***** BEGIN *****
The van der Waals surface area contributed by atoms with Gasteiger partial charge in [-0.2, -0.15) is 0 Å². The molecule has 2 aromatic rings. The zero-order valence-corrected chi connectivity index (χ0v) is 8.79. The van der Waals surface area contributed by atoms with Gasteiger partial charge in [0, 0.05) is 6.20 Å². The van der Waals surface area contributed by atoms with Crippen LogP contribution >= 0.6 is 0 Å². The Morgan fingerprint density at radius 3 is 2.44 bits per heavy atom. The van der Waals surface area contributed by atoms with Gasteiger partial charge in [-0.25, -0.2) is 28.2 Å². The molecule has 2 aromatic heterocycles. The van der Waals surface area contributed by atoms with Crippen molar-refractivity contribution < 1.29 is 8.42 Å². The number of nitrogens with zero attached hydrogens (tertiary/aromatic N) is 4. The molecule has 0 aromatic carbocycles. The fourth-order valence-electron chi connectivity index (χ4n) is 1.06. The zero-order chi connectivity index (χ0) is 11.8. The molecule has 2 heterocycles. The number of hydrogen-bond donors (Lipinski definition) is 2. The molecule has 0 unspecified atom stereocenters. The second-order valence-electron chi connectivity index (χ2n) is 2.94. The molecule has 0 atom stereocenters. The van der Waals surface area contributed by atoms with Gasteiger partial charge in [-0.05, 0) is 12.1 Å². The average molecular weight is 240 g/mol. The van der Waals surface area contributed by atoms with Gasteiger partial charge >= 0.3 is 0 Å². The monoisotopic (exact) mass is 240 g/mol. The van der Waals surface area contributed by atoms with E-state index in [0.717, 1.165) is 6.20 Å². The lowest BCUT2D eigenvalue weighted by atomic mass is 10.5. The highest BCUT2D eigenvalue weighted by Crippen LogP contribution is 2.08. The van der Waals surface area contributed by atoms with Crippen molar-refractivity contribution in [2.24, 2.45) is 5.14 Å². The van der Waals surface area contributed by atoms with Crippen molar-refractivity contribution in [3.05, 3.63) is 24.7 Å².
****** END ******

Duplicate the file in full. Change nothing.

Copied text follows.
The van der Waals surface area contributed by atoms with Gasteiger partial charge in [-0.2, -0.15) is 0 Å². The molecule has 2 aromatic rings. The zero-order valence-corrected chi connectivity index (χ0v) is 8.79. The van der Waals surface area contributed by atoms with Gasteiger partial charge in [0, 0.05) is 6.20 Å². The van der Waals surface area contributed by atoms with Crippen LogP contribution >= 0.6 is 0 Å². The Morgan fingerprint density at radius 3 is 2.44 bits per heavy atom. The van der Waals surface area contributed by atoms with Gasteiger partial charge in [-0.25, -0.2) is 28.2 Å². The molecule has 2 aromatic heterocycles. The van der Waals surface area contributed by atoms with Crippen molar-refractivity contribution < 1.29 is 8.42 Å². The number of nitrogens with zero attached hydrogens (tertiary/aromatic N) is 4. The molecule has 0 aromatic carbocycles. The fourth-order valence-electron chi connectivity index (χ4n) is 1.06. The zero-order chi connectivity index (χ0) is 11.8. The molecule has 2 heterocycles. The number of hydrogen-bond donors (Lipinski definition) is 2. The molecule has 0 unspecified atom stereocenters. The second-order valence-electron chi connectivity index (χ2n) is 2.94. The molecule has 0 atom stereocenters. The van der Waals surface area contributed by atoms with Gasteiger partial charge in [-0.05, 0) is 12.1 Å². The average molecular weight is 240 g/mol. The van der Waals surface area contributed by atoms with Gasteiger partial charge >= 0.3 is 0 Å². The monoisotopic (exact) mass is 240 g/mol. The van der Waals surface area contributed by atoms with E-state index in [0.717, 1.165) is 6.20 Å². The lowest BCUT2D eigenvalue weighted by atomic mass is 10.5. The highest BCUT2D eigenvalue weighted by Crippen LogP contribution is 2.08. The van der Waals surface area contributed by atoms with Crippen molar-refractivity contribution in [2.24, 2.45) is 5.14 Å². The van der Waals surface area contributed by atoms with Crippen molar-refractivity contribution in [3.05, 3.63) is 24.7 Å².